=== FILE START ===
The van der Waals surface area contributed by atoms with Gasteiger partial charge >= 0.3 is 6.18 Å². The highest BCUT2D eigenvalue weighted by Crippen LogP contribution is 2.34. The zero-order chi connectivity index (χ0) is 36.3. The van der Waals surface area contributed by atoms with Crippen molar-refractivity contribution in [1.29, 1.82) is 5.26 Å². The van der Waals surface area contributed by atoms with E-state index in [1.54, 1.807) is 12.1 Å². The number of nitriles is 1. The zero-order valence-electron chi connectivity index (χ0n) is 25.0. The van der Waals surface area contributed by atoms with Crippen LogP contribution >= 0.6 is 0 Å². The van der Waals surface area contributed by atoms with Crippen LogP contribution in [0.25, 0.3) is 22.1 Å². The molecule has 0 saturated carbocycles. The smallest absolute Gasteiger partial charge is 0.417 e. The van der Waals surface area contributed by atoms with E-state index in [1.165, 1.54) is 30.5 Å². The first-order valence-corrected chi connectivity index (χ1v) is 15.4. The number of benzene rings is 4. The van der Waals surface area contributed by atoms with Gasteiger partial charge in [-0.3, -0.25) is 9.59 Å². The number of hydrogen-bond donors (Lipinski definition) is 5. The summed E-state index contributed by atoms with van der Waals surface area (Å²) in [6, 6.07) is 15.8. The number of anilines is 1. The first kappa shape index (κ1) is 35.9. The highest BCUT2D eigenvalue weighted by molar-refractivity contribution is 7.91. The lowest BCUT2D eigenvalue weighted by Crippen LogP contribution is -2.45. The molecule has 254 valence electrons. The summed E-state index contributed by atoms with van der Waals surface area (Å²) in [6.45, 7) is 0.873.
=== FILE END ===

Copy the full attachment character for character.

The van der Waals surface area contributed by atoms with Gasteiger partial charge >= 0.3 is 6.18 Å². The highest BCUT2D eigenvalue weighted by Crippen LogP contribution is 2.34. The zero-order chi connectivity index (χ0) is 36.3. The van der Waals surface area contributed by atoms with Crippen molar-refractivity contribution in [1.29, 1.82) is 5.26 Å². The van der Waals surface area contributed by atoms with E-state index in [1.54, 1.807) is 12.1 Å². The number of nitriles is 1. The zero-order valence-electron chi connectivity index (χ0n) is 25.0. The van der Waals surface area contributed by atoms with Crippen LogP contribution >= 0.6 is 0 Å². The van der Waals surface area contributed by atoms with Crippen LogP contribution in [0.25, 0.3) is 22.1 Å². The molecule has 0 saturated carbocycles. The smallest absolute Gasteiger partial charge is 0.417 e. The van der Waals surface area contributed by atoms with E-state index in [1.165, 1.54) is 30.5 Å². The first-order valence-corrected chi connectivity index (χ1v) is 15.4. The number of benzene rings is 4. The van der Waals surface area contributed by atoms with Gasteiger partial charge in [-0.3, -0.25) is 9.59 Å². The number of hydrogen-bond donors (Lipinski definition) is 5. The summed E-state index contributed by atoms with van der Waals surface area (Å²) in [6, 6.07) is 15.8. The number of anilines is 1. The first kappa shape index (κ1) is 35.9. The highest BCUT2D eigenvalue weighted by molar-refractivity contribution is 7.91. The lowest BCUT2D eigenvalue weighted by Crippen LogP contribution is -2.45. The molecule has 254 valence electrons. The summed E-state index contributed by atoms with van der Waals surface area (Å²) in [6.45, 7) is 0.873.